President John Hollins of Maryland Insurance Company to Thompson and Bathurst, March 4, 1824:

The board of Directors have instructed me to inform you, that they do not consider the Company answerable for the claim you make for the ship Budget & freight, insured by policy No 8881, this opinion they have formed from advice given by Mr Wirt & Mr Purviance, who have had the case under their consideration.

I am also instructed to say to you, that if your note in favor of Messs Rob. & Jno Oliver, & by them endorsed, for $4498.75 with interest & cost of protest, be not taken up, & paid at the Bank of Baltimore, where it now lays, on or before the 10th Inst it will be handed to Mr Purviance, to be put in suit against you, & those Gentlemen, we hope you will prevent this unpleasant business, but if not, you will know the blame will not be chargeable to this Company.

Thompson and Bathurst to President and Directors of Maryland Insurance Company, March 9, 1824:

we are sorry to learn you still seem determined not to admit your liability for the Loss on the Ship Budget condemned at Porto Rico.

We had hoped that the very clear and decided opinions handed you of Messrs Ogden & Binney (Lawyers considered as the best informed in this Country on Marine Insurance) would have removed all doubts & have been conclusive on that subject.

It is extremely unpleasant to us being under the necessity of resisting the payment of our Note, which our Counsel have advised us to do; at same time we feel confident, the result will prove we are in the right & justifiable in doing so.

Matthew Bathurst (1778-1847) and Hugh Thompson (1760-1826) were partners in a general mercantile business in Baltimore, Maryland.

John Meany (1770-1841) was a sea captain in the merchant service and then a merchant and ship-owner in Philadelphia. For many years, Hugh Thompson employed him.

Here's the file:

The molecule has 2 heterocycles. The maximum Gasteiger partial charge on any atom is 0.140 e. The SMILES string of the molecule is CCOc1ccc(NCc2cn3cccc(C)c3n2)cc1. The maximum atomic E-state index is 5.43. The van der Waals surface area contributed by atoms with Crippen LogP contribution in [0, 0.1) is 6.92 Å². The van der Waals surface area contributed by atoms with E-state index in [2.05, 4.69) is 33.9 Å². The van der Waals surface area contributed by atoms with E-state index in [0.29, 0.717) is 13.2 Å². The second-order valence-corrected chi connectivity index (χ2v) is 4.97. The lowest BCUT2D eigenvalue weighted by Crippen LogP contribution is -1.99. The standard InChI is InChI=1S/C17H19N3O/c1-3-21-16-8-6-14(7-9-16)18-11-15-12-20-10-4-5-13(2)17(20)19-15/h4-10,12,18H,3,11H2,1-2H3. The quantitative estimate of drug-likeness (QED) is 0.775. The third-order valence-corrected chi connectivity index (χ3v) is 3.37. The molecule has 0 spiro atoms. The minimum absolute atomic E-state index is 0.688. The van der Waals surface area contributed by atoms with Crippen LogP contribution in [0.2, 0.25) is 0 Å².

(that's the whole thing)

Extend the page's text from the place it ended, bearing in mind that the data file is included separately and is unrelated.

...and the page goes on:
John Hollins (1760-1827) was a banker in Liverpool before immigrating to Baltimore, where he became a successful merchant. He was president of the Maryland Insurance Company from 1802 to 1827, and he held a variety of local offices.

Simón Bolívar (1783-1830) was born in Caracas and educated in Spain and France. He joined the group of patriots that seized Caracas in 1810 and proclaimed independence from Spain. He went to Great Britain in search of aid but could get only a promise of British neutrality. When he returned to Venezuela, and took command of a patriot army, he recaptured Caracas in 1813 from the Spaniards. The Spaniards forced Bolívar to retreat from Venezuela to New Granada (now Colombia), also at war with Spain. He took command of a Colombian force and captured Bogota in 1814. The patriots, however, lacked men and supplies, and new defeats led Bolívar to flee to Jamaica. In Haiti he gathered a force that landed in Venezuela in 1816, and took Angostura (now Ciudad Bolívar). He also became dictator there. Bolívar marched into New Granada in 1819. His forces decisively defeated the Spaniards at Boyacá in 1819, liberating the territory of Colombia. He then returned to Angostura and led the congress that organized the original republic of Colombia (now Ecuador, Colombia, Panama, and Venezuela). Bolívar became its first president on December 17, 1819. Bolívar crushed the Spanish army at Carabobo in Venezuela on June 24, 1821. Next, he marched into Ecuador and added that territory to the new Colombian republic. After meeting with another great liberator José de San Martin in 1822, Bolívar became dictator of Peru in February 1824. His army won a victory over the Spaniards at Ayacucho in December 1824. Upper Peru became a separate state, named Bolivia in Bolívar’s honor, in 1825. He stepped down as president of Gran Colombia in January 1830 and died of tuberculosis eleven months later.


[1] The Maryland Insurance Company and Phoenix Fire Insurance Company v. Bathurst, Surviving Partner of Thompson, 5 Gill and Johnson (Maryland) 159-239.